How long should you stay where you are?

It amazes me that someone could stay at the same place for decades. How do you do it? I would love to have done that. In every new job I’ve entered, I started out thinking that was it, that’s where I’d be for the rest of my life, starting when I joined the Air Force right out of high school - well, except for the job at the White House, since that job was connected to the term of the President.

As it turned out, the longest I’ve stayed in one situation was a little more than five years. The shortest was two years - the short term precipitated by the purchase of the company I worked for by a low-life corporation that largely stripped the visual element from its publications. 

There must be a certain comfort in staying at one place for a long time that comes from familiarity, certainty, predictability. There’s also the notion of watching a place change. (I thought about saying evolve, but evolution presumes that things change for the better.) As you stay put, new people take charge and change priorities; new coworkers introduce different dynamics that can be a joy or pitiful. And there you sit, in the same seat, watching, engaging, immersing, stepping back, judging, enjoying, hating things/loving things as they progress.

And then there’s the certain energy that comes from changing situations more regularly, like the energy that comes from a new relationship. It’s exhilarating to enter the new. And scary and challenging. The new forces us to approach things in ways we haven’t, it challenges what we’ve done.

But only embracing the new robs you of the value of the tried and true. Without tradition and experience in a setting, you can be left with figuring out simply how to make things work.

Where is the balance between staying where you are and forging something new? If you’re just starting in the business the answer to that question is easier than at any other stage.

I’ve always advised people in their first or second situation to stay with it for at least three years. The first year, everything is new, you’re learning every day and that’s both exciting and daunting. The second year, you start to connect dots and produce work and craft relationships and understand things that build on the first year. The third year is the test year. Can you build further on what you’ve done. This is the year where the best work usually happens, such that it allows you to move on to something that appears to be better, if you choose.

The longer you stay in a situation, the more difficult it is to leave, the more effort it takes to uproot and leave behind the comfort of familiarity. It’s also more likely that you’ll convince yourself that things aren’t so bad the longer you’ve been somewhere, or you’ve set up defense mechanisms to shield yourself from the mediocrity. A lot of people just clock in and out after about five years in a setting. They don’t do bad work but it’s not what they’re capable of either. Work is a job, not a calling, so why bother putting yourself out more than is necessary?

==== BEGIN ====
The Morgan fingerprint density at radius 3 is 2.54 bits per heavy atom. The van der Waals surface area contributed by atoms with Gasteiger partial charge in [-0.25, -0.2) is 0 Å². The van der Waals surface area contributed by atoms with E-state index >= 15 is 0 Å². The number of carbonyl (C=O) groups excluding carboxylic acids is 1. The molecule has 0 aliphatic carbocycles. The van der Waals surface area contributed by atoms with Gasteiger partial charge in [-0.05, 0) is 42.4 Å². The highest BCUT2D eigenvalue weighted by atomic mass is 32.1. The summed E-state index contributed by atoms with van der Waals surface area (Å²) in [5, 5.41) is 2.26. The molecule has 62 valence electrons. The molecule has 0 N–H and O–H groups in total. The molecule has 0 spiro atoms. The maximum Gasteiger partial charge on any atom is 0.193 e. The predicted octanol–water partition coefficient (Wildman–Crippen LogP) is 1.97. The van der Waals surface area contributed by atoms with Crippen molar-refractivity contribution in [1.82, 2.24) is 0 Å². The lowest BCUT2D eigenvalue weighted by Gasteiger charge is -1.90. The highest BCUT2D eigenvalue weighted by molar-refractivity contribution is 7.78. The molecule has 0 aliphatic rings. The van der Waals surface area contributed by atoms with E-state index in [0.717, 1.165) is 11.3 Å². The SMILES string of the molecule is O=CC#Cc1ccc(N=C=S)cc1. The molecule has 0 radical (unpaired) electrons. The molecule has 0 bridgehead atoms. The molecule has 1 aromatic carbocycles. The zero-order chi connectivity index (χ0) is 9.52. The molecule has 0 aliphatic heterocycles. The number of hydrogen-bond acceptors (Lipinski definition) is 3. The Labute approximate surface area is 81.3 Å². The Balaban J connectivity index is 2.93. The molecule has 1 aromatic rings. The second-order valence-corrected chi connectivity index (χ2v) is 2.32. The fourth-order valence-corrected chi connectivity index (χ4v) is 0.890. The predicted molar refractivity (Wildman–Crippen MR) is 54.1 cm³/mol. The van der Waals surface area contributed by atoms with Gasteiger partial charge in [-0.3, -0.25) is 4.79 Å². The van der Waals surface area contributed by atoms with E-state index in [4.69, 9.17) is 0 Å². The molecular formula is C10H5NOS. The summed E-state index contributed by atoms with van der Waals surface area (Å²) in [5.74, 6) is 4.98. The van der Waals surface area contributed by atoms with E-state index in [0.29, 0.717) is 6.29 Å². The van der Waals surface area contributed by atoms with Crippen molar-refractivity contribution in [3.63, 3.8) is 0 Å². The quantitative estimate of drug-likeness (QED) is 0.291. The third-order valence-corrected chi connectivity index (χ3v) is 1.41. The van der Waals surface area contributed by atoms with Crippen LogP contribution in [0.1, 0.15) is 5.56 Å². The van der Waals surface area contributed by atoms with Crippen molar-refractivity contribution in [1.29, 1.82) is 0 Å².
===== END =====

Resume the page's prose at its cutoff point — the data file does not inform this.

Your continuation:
Figuring out whether the situation you’re in is acceptable is one side of this equation. The other is knowing whether you’re part of the problem. Have you pulled back so far that you’re the one that prevents good work from happening? It’s easy to blame the system, the setting, others. Maybe you’re the problem.

So before leaving a setting, you have to decide if you’ve done all you can to make it work. Have you grown your own photography in the past year? Are you making pictures now that you wouldn’t have a year ago, have you pitched ideas or approached new clients in new ways in the past year, have you done all you can to make things work well? Are you valued for what you contribute?

If you can say that you’ve tried everything possible, then maybe it is time to move on. Or, if you’ve essentially given up, then do those around you and the profession in general a favor and leave, get out, please. Take your cheery personality and greet customers at Walmart. There are scores of people in line behind you waiting to do a better job. Give them a chance.

A third choice would be to put up with the negative, make the most of the positive and persevere in the hope that the situation will change for the better. That probably describes most people's situations.

If you’re ambivalent, which is pretty likely, then do something to move yourself one way or the other. Inaction is the enemy; any step is a step forward.

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